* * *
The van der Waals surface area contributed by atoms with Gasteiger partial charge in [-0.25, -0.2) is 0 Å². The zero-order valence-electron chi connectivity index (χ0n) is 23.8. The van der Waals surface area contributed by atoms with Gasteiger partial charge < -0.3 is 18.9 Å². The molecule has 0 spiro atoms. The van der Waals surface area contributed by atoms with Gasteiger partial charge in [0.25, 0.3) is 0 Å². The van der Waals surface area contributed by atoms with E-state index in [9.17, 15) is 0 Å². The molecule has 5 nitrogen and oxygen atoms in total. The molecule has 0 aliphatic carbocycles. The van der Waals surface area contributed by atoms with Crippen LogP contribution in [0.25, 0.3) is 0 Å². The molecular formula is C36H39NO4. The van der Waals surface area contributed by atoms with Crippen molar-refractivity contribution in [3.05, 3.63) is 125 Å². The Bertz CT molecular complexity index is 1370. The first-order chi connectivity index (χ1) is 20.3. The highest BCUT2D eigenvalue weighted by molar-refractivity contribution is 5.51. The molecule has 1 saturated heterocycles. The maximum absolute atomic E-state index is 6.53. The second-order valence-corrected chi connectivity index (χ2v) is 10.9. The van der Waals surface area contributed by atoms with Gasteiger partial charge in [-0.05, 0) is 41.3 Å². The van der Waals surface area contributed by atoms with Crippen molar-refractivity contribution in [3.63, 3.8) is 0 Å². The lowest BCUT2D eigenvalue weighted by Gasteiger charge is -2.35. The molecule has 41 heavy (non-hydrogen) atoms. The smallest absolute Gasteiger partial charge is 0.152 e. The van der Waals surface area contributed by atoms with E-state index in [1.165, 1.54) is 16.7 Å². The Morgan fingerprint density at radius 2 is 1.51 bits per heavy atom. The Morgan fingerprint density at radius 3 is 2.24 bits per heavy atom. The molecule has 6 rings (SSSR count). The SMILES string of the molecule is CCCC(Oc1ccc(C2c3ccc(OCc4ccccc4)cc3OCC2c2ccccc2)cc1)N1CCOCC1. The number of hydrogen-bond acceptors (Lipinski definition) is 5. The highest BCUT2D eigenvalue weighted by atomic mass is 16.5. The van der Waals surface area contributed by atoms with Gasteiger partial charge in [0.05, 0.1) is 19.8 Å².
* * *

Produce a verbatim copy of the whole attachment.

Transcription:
The van der Waals surface area contributed by atoms with Gasteiger partial charge in [-0.25, -0.2) is 0 Å². The zero-order valence-electron chi connectivity index (χ0n) is 23.8. The van der Waals surface area contributed by atoms with Gasteiger partial charge < -0.3 is 18.9 Å². The molecule has 0 spiro atoms. The van der Waals surface area contributed by atoms with Gasteiger partial charge in [0.25, 0.3) is 0 Å². The van der Waals surface area contributed by atoms with E-state index in [9.17, 15) is 0 Å². The molecule has 5 nitrogen and oxygen atoms in total. The molecule has 0 aliphatic carbocycles. The van der Waals surface area contributed by atoms with Crippen LogP contribution in [0.25, 0.3) is 0 Å². The molecular formula is C36H39NO4. The van der Waals surface area contributed by atoms with Crippen molar-refractivity contribution in [3.05, 3.63) is 125 Å². The Bertz CT molecular complexity index is 1370. The first-order chi connectivity index (χ1) is 20.3. The highest BCUT2D eigenvalue weighted by molar-refractivity contribution is 5.51. The molecule has 1 saturated heterocycles. The maximum absolute atomic E-state index is 6.53. The second-order valence-corrected chi connectivity index (χ2v) is 10.9. The van der Waals surface area contributed by atoms with Gasteiger partial charge in [-0.05, 0) is 41.3 Å². The van der Waals surface area contributed by atoms with Crippen molar-refractivity contribution in [3.63, 3.8) is 0 Å². The lowest BCUT2D eigenvalue weighted by Gasteiger charge is -2.35. The molecule has 41 heavy (non-hydrogen) atoms. The smallest absolute Gasteiger partial charge is 0.152 e. The van der Waals surface area contributed by atoms with E-state index in [1.165, 1.54) is 16.7 Å². The Morgan fingerprint density at radius 2 is 1.51 bits per heavy atom. The Morgan fingerprint density at radius 3 is 2.24 bits per heavy atom. The molecule has 6 rings (SSSR count). The SMILES string of the molecule is CCCC(Oc1ccc(C2c3ccc(OCc4ccccc4)cc3OCC2c2ccccc2)cc1)N1CCOCC1. The number of hydrogen-bond acceptors (Lipinski definition) is 5. The highest BCUT2D eigenvalue weighted by atomic mass is 16.5. The van der Waals surface area contributed by atoms with Gasteiger partial charge in [0.05, 0.1) is 19.8 Å².